Huttonsville woman facing felony charge


ELKINS — A Randolph County woman has been charged with a felony after allegedly being caught attempting to steal items from a store.

Misty Dawn Armstrong, 39, of Huttonsville, is charged with one felony count of third-offense shoplifting. She is incarcerated at Tygart Valley Regional Jail on a $10,000 cash or surety bond, set by Randolph County Chief Magistrate George M. “Mike” Riggleman.

According to a criminal complaint filed in Randolph County Magistrate Court, at approximately 5:50 p.m. on Sept. 21, Randolph County Sheriff’s Office Deputies S.D. Kyle and A.B. Beverly were dispatched to the Dollar General Store in Beverly for a shoplifting complaint.

Upon arrival, Kyle spoke to a store employee who said she witnessed a female concealing items in her purse while in the store, police said. The employee added the female was still in the back of the store.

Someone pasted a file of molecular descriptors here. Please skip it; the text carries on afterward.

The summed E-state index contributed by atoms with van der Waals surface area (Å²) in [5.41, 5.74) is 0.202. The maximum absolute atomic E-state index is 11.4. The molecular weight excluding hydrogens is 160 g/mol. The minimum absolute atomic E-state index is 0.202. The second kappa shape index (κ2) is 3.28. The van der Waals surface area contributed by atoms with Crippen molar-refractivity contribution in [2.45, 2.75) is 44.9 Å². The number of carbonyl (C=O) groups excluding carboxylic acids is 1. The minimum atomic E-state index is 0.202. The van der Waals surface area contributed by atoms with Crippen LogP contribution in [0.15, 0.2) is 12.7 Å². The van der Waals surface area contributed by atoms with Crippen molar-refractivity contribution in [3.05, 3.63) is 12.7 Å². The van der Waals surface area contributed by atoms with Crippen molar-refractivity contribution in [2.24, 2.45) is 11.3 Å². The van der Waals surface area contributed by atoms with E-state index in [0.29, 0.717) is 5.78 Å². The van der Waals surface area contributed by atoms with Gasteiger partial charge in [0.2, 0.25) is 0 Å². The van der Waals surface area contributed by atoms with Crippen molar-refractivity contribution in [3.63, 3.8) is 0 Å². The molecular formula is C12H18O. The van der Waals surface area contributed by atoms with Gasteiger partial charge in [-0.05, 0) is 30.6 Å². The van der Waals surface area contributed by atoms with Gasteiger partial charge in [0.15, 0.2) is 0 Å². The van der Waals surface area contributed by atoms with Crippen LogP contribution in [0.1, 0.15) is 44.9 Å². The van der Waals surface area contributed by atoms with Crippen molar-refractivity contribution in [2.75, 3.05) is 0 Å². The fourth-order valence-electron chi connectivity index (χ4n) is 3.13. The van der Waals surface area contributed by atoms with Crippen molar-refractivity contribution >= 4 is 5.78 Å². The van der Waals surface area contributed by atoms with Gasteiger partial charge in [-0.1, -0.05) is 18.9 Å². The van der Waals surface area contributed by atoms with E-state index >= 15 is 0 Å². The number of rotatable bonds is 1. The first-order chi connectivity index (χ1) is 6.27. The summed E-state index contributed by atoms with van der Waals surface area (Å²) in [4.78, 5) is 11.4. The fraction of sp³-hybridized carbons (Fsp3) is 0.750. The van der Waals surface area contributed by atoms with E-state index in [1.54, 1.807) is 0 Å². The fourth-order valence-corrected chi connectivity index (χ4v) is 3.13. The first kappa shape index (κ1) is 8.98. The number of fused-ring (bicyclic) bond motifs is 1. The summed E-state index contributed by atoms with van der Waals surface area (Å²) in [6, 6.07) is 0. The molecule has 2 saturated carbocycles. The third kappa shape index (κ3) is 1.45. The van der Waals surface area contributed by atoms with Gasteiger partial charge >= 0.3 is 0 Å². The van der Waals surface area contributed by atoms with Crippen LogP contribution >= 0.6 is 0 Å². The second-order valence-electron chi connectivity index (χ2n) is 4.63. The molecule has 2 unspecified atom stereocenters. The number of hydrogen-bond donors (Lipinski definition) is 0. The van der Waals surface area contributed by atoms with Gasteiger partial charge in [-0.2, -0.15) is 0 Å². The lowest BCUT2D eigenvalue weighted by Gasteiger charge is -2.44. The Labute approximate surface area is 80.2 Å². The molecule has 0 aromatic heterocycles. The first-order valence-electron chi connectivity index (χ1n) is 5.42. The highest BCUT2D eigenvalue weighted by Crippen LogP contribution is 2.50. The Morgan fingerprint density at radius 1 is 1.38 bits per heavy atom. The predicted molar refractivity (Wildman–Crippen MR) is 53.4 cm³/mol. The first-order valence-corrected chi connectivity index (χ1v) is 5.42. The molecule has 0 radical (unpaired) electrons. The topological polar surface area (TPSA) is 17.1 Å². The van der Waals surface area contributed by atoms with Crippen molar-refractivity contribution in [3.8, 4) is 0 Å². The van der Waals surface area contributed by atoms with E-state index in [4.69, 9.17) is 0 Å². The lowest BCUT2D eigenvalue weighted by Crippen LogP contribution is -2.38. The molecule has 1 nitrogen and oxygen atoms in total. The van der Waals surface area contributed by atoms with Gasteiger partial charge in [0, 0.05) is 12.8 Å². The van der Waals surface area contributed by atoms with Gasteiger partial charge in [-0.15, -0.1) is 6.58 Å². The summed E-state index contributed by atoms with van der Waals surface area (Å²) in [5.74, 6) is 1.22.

Kyle spoke with the female and identified her as Armstrong. He told her he was there for a possible shoplifting complaint and asked her if she had concealed any items from the store in the bag she was holding at the time. Armstrong said she did conceal some items in her bag and she did not intend to pay for the items, the complaint states.

Armstrong opened the bag she was holding and officers observed several items inside that were in the original packaging. She added she had taken the items from the store, which totaled $78.18, according to the complaint.

Randolph County E-911 told officers that Armstrong had one prior conviction for shoplifting with an arrest date of Oct. 31, 2014, and a citation for shoplifting, second offense.

On Sept. 22, Kyle discovered through Randolph County Magistrate Court that Armstrong had pleaded guilty to a shoplifting, first offense, charge on Nov. 10, 2014, and also pleaded guilty to another shoplifting, first offense, charge on March 19, according to the complaint.

If convicted, Armstrong could be sentenced to one to 10 years in the state penitentiary and fined not less than $500 nor more than $5,000. According to West Virginia state code, at least one year must be spent in confinement — either the penitentiary or home confinement — and not subject to probation.